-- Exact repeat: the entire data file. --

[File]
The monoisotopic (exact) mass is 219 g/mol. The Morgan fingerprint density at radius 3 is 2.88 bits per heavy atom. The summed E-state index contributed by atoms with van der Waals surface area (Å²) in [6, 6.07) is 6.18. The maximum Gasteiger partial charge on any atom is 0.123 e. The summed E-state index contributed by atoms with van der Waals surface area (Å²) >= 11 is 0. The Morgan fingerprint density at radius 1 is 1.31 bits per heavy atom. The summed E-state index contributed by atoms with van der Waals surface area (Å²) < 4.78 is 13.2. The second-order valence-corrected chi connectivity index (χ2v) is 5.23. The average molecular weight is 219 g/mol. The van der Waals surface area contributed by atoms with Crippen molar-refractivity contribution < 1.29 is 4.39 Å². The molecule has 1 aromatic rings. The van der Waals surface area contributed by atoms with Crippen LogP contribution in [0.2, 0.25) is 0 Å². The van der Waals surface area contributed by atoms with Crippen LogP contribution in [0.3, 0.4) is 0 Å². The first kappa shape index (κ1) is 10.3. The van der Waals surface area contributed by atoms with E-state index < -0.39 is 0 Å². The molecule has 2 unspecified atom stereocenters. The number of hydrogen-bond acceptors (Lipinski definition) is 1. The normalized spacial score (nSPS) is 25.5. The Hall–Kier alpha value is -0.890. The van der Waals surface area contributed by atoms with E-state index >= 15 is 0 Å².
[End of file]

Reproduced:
The monoisotopic (exact) mass is 219 g/mol. The Morgan fingerprint density at radius 3 is 2.88 bits per heavy atom. The summed E-state index contributed by atoms with van der Waals surface area (Å²) in [6, 6.07) is 6.18. The maximum Gasteiger partial charge on any atom is 0.123 e. The summed E-state index contributed by atoms with van der Waals surface area (Å²) >= 11 is 0. The Morgan fingerprint density at radius 1 is 1.31 bits per heavy atom. The summed E-state index contributed by atoms with van der Waals surface area (Å²) < 4.78 is 13.2. The second-order valence-corrected chi connectivity index (χ2v) is 5.23. The average molecular weight is 219 g/mol. The van der Waals surface area contributed by atoms with Crippen molar-refractivity contribution < 1.29 is 4.39 Å². The molecule has 1 aromatic rings. The van der Waals surface area contributed by atoms with Crippen LogP contribution in [0.2, 0.25) is 0 Å². The van der Waals surface area contributed by atoms with Crippen LogP contribution in [0.3, 0.4) is 0 Å². The first kappa shape index (κ1) is 10.3. The van der Waals surface area contributed by atoms with E-state index < -0.39 is 0 Å². The molecule has 2 unspecified atom stereocenters. The number of hydrogen-bond acceptors (Lipinski definition) is 1. The normalized spacial score (nSPS) is 25.5. The Hall–Kier alpha value is -0.890. The van der Waals surface area contributed by atoms with E-state index >= 15 is 0 Å².